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Products > Dyckia marnier-lapostollei
 
Dyckia marnier-lapostollei - White Dyckia

This listing for information only - We no longer grow this plant  

 
Habit and Cultural Information
Category: Succulent
Family: Bromeliaceae (Bromeliads)
Origin: Brazil (South America)
Evergreen: Yes
Flower Color: Orange
Bloomtime: Summer
Height: <1 foot
Width: <1 foot
Exposure: Cool Sun/Light Shade
Irrigation (H2O Info): Medium Water Needs
Winter Hardiness: >32° F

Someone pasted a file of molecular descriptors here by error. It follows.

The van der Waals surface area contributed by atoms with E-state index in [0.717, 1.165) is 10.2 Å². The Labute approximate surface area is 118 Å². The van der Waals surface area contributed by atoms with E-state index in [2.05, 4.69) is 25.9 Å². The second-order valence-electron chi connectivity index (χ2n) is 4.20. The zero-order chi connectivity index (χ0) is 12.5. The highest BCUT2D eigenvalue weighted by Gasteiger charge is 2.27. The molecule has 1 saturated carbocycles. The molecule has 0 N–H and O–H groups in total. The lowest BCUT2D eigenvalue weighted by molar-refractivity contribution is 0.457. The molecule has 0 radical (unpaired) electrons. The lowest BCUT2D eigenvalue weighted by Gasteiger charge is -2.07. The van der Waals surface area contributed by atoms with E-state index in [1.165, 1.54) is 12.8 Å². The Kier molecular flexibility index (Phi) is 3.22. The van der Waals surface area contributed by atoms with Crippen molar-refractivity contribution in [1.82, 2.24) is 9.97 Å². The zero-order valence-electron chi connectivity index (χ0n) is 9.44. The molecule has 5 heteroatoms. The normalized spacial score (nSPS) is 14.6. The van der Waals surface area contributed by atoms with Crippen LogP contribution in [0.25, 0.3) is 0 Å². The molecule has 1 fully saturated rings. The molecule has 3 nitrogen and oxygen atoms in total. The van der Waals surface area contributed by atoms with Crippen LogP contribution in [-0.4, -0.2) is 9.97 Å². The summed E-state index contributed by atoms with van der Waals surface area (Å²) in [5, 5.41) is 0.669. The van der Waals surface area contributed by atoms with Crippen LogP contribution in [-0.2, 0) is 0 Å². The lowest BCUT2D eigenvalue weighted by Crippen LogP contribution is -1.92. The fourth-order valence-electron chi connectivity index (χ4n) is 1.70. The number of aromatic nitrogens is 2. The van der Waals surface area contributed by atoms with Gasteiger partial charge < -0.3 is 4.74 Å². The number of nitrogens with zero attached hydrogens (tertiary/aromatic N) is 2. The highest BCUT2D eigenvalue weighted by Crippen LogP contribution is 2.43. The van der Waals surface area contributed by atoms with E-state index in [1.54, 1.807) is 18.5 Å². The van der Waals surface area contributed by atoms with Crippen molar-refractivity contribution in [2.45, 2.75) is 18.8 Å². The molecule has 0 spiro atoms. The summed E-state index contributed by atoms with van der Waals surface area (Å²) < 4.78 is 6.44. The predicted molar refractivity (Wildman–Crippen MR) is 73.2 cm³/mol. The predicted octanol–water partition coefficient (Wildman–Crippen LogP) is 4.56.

Dyckia marnier-lapostollei (White Dyckia) This very slow growing succulent has mostly solitary stemless rosettes to 6 to 10 inches wide with up to 10, but usually fewer, triangular-shaped 4 to 8 inch long gray-green leaves that are covered in silvery white scale-like hairs (trichomes) so that the plant looks almost completely white. These leaves twist and curl as they recurve downward and have large claw-like recurved spines along the margins. Mature plants can send up a spike 2 to 3 feet tall in summer with orange-yellow tubular flowers scattered near the tip - these flowers have extra floral nectarines that drip sticky nectar to attract birds. Plant in a well-drained soil in full coastal sun to light shade - leaf ends shrivel in excess heat. Give regular irrigation when plants dry from spring to summer and withhold water in winter. Protect from cold temperatures - intolerant of temperatures near freezing and much happier when temperatures are well above this. A protected under-eave location or bright covered patio is a great place to keep this plant outdoors in our winter rainfall climate - otherwise figure on bringing it in for the winter. This plant from the highlands of central Brazil was named for Julien Marnier-Lapostolle, of the Grand Marnier liqueur fame, who owned the Jardin botanique Les Cèdres where the first plant of the species was known to flower in 1960. It was widely reported that Marnier-Lapostolle had himself discovered it in Brazil but this is incorrect. Marnier-Lapostolle did bring the plant to the attention of American Bromeliad specialist Lyman Smith who recognized it as a new species. Smith named it for Marnier-Lapostolle in 1966 and included a location for the type plant in the US National Herbarium as "growing in Diamantina (8 km from Belo Horizonte) Minas Gerais, Brazil", a location that was confusing as Diamantina and Belo Horizonte were actually 300 km apart. It was not until 1983 when Leopold Horst and Pierra Braun, while botanizing in central Brazil, documented the location of plants in habitat, which they found in the Serra dos Cristais near the city of Cristalina in Goias, Brazil. Another population near the city of Goiania was also discovered. Our plants are from years of dividing plants originally received from plant collector Alice Waidhofer of Stockton. There is an excellent article on this species titled "Succulent and Xeromorphic Bromeliads of Brazil Part 1" by Pierre J. Braun and Eddie Estves Pereira in the Cactus and Succulent Journal; 77(6):284-292. 2005.  This description is based on research and observations of this plant as it grows in our nursery, in our nursery garden and in other gardens that we visit. We also incorporate comments received and appreciate getting feedback of any kind from those who have any additional information about this plant, particularly if they disagree with what we have written or if they have additional cultural tips that would aid others in growing Dyckia marnier-lapostollei.
 
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